Christian Estevez, the son of Dominican immigrants, grew up in the 1970s in Plainfield, N.J., at a time of widespread white flight. Most of the children in his crowded elementary school classes were like him: poor, minority and struggling.
Then his single mother managed to rent an apartment in the neighboring town of Westfield, which was thriving and predominantly white. The situation in his new school was like “night and day,” and Mr. Estevez succeeded and went on to college.
Since his own childhood, the problem of school segregation in New Jersey has only gotten worse, despite efforts to make school funding across districts more equal. Today, New Jersey is the sixth most segregated state in the nation for black students, and seventh for Latino students, according to a U.C.L.A. study. This is despite the fact that it is among the only states whose constitution explicitly prohibits segregation in public schools.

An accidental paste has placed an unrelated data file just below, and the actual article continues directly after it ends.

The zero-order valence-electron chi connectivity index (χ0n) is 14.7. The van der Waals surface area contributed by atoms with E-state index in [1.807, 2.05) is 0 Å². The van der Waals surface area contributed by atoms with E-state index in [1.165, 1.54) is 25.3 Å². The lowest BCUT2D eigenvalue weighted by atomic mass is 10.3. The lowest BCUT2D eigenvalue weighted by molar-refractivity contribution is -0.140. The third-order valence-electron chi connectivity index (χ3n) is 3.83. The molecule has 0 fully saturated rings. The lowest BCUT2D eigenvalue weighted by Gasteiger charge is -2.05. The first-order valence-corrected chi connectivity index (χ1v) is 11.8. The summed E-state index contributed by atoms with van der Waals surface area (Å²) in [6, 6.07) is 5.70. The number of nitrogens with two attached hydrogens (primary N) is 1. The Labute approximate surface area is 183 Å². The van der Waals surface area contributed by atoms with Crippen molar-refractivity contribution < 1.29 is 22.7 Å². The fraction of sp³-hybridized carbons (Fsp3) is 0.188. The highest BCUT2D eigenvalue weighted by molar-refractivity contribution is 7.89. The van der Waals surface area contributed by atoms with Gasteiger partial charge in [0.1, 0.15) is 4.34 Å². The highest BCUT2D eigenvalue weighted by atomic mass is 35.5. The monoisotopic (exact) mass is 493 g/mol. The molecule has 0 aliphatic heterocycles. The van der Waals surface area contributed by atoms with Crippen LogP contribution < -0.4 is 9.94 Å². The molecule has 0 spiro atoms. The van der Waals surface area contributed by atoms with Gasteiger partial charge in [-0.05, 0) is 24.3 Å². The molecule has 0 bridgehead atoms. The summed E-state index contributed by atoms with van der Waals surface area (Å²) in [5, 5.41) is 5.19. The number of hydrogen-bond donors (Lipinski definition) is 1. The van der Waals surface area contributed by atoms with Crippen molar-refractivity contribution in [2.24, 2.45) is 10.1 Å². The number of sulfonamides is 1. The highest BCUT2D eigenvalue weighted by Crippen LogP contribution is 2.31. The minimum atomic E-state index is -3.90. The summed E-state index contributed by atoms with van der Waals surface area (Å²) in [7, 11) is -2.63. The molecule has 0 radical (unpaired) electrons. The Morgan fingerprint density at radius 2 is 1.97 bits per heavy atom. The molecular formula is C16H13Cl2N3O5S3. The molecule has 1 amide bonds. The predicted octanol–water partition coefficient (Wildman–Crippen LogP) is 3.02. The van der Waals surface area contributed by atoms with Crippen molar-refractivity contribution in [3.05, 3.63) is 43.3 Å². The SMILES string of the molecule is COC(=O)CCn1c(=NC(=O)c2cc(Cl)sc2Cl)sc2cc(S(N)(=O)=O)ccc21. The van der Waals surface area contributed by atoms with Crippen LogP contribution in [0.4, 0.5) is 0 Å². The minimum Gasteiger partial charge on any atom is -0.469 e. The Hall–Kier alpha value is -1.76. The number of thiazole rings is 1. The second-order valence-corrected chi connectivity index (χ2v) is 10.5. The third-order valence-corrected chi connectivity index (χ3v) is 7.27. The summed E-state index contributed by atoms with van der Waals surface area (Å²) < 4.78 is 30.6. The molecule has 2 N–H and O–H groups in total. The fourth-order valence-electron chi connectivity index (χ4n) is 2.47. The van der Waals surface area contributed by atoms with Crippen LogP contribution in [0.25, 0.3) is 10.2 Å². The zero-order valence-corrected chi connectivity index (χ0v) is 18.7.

Now Mr. Estevez, along with a coalition of community groups, parents and children, is seeking to change that.
On the 64th anniversary of the landmark Brown v. Board of Education Supreme Court decision, Mr. Estevez, as president of the Latino Action Network, together with about a dozen other plaintiffs, filed a lawsuit against the State of New Jersey on Thursday, calling on it to desegregate its schools statewide.
Not since 1964, when a federal lawsuit forced integration in Alabama, lawyers for the plaintiffs said, has a suit achieved statewide school desegregation.